ASL student attending Deaf event

Discussion in 'Sign Language & Deaf Education' started by TwentyBucks, Nov 23, 2009.

  1. TwentyBucks

    TwentyBucks New Member

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    Hello, I am a hearing ASL student, and as part of my ASL course, I am required to attend "Deaf Culture" events. Tonight is my first event and I think that the only hearing people there are going to be me and my fellow students.

    I have one simple question. If I am talking to a hearing person at this event, is it okay to use voice? Like if there are no Deaf people involved in our conversation, would it be okay to voice some things with some of my classmates?

    I am asking this because I really think it is going to be an overwhelming experience and I'd like to be able to talk to one of my classmates and say "Are you having a hard time communicating? Cause I sure am"
     
  2. Bottesini

    Bottesini Old Deaf Ranter Premium Member

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    No.
     
  3. Hutt5asl

    Hutt5asl New Member

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    I'm interested in this as well...

    Would it be okay to use voice as long as you are also signing what you are saying?

    I know using voice only is like talking behind someone's back, or speaking in Spanish when there are no people there who can understand what you're saying... it might make people feel like you're talking behind their backs.

    But, if you use voice and sign simutaneously... is that okay? At least signing as best you can with the signs you know?
     
  4. Bottesini

    Bottesini Old Deaf Ranter Premium Member

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    In my opinion yes that is much better. And as you get better , you won't feel the need to voice. But if you are novice, I can read your lips too while you sign.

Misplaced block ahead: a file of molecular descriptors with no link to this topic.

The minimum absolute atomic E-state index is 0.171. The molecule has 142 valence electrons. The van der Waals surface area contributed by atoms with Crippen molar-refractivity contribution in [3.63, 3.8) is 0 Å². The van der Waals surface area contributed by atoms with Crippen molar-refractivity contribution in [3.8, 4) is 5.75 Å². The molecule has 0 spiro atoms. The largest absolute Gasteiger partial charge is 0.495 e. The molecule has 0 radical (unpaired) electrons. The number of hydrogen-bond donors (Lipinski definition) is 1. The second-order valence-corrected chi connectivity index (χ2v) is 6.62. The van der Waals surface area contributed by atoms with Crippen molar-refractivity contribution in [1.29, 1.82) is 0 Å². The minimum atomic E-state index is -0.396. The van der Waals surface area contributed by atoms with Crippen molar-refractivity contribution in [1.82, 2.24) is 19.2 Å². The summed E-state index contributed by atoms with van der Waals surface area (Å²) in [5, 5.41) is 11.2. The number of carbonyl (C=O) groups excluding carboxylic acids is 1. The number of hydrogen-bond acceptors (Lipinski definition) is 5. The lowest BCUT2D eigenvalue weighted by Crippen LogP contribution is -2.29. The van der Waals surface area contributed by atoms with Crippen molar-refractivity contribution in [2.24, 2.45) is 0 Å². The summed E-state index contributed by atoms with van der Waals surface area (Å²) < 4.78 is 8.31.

5. sabelle16

    sabelle16 New Member

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    It is a general rule to sign when there is a Deaf person present, even if that Deaf person is not included in your conversations. It is similar to hearing people talking to one another, others can hear them but realize it is their conversation. You can use your voice when signing with your friends, that is not a concern. The main concern is to provide equal access. :wave:
     
  6. rockdrummer

    rockdrummer Guest

    I don't see what is wrong with it. Nobody should be deprived of their natural language.
     
  7. TwentyBucks

    TwentyBucks New Member

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    Okay thanks, I guess I will try to avoid speaking :(

    I think it is unfair though because I go to school at a large university and there are people from all over the world here, speaking their native languages amongst eachother. If there was a large event hosted by native English speakers I wouldn't expect the Japanese students to speak Engligh to eachother in their private conversations.

    Oh well I guess it will probably just help me learn faster anyway. Thanks guys.

    Edit: Oh and if I am signing WHILE I speak to a hearing classmate, is it appropriate to use SEE or do I need to sign ASL and speak English? Thanks a lot!
     
  8. rockdrummer

    rockdrummer Guest

    I agree that it would not be fair for anyone to say it's wrong for you to speak. It would be like telling deaf people not to sign if there are speaking people around. That is ludicrus.
     
  9. TwentyBucks

    TwentyBucks New Member

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    Thanks for sharing your opinion rockdrummer. I guess theres no perfect answer to this question. I'm just going to have to get there and see what it is like. If the whole room is completely silent except for us hearing students we will probably be too uncomfortable to speak anyway.
     
  10. Mountain Man

    Mountain Man New Member

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    Nobody is saying that hearing students should be deprived of their natural language. They can stay home and voice all they want if that's what they prefer, but if they're attending a Deaf event then what they say should be accessible to the majority. As others have noted, simcomming is an option, but I think they would learn more if they went voice-off for the entire event.
     
  11. OpheliaSpeaks

    OpheliaSpeaks New Member